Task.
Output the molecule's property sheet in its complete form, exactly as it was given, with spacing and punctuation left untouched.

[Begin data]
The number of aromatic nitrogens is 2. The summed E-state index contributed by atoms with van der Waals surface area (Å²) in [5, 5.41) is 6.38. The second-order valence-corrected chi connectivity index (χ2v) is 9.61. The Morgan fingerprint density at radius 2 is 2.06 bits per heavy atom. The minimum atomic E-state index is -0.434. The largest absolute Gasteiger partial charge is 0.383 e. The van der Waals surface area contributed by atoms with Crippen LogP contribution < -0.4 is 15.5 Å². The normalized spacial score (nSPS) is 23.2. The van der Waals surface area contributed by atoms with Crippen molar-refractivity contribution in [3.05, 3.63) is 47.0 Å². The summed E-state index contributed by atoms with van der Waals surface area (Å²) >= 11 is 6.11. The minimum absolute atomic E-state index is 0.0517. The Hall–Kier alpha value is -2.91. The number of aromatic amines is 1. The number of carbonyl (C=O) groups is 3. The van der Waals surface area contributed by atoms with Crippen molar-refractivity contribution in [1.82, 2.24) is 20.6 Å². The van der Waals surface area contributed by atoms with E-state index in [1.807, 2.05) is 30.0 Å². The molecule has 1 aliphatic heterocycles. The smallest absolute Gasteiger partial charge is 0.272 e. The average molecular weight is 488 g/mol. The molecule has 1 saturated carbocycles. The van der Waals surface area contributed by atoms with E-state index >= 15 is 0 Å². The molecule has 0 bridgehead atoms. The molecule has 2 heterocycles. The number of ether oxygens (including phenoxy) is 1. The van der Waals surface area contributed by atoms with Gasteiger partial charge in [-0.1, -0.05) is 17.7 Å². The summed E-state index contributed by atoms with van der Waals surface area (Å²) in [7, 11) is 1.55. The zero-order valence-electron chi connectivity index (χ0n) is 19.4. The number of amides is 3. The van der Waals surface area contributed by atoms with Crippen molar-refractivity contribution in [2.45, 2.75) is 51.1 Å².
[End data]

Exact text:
The number of aromatic nitrogens is 2. The summed E-state index contributed by atoms with van der Waals surface area (Å²) in [5, 5.41) is 6.38. The second-order valence-corrected chi connectivity index (χ2v) is 9.61. The Morgan fingerprint density at radius 2 is 2.06 bits per heavy atom. The minimum atomic E-state index is -0.434. The largest absolute Gasteiger partial charge is 0.383 e. The van der Waals surface area contributed by atoms with Crippen LogP contribution < -0.4 is 15.5 Å². The normalized spacial score (nSPS) is 23.2. The van der Waals surface area contributed by atoms with Crippen molar-refractivity contribution in [3.05, 3.63) is 47.0 Å². The summed E-state index contributed by atoms with van der Waals surface area (Å²) >= 11 is 6.11. The minimum absolute atomic E-state index is 0.0517. The Hall–Kier alpha value is -2.91. The number of aromatic amines is 1. The number of carbonyl (C=O) groups is 3. The van der Waals surface area contributed by atoms with Crippen molar-refractivity contribution in [1.82, 2.24) is 20.6 Å². The van der Waals surface area contributed by atoms with E-state index in [1.807, 2.05) is 30.0 Å². The molecule has 1 aliphatic heterocycles. The smallest absolute Gasteiger partial charge is 0.272 e. The average molecular weight is 488 g/mol. The molecule has 1 saturated carbocycles. The van der Waals surface area contributed by atoms with E-state index >= 15 is 0 Å². The molecule has 0 bridgehead atoms. The molecule has 2 heterocycles. The number of ether oxygens (including phenoxy) is 1. The van der Waals surface area contributed by atoms with Gasteiger partial charge in [-0.1, -0.05) is 17.7 Å². The summed E-state index contributed by atoms with van der Waals surface area (Å²) in [7, 11) is 1.55. The zero-order valence-electron chi connectivity index (χ0n) is 19.4. The number of amides is 3. The van der Waals surface area contributed by atoms with Crippen molar-refractivity contribution in [2.45, 2.75) is 51.1 Å².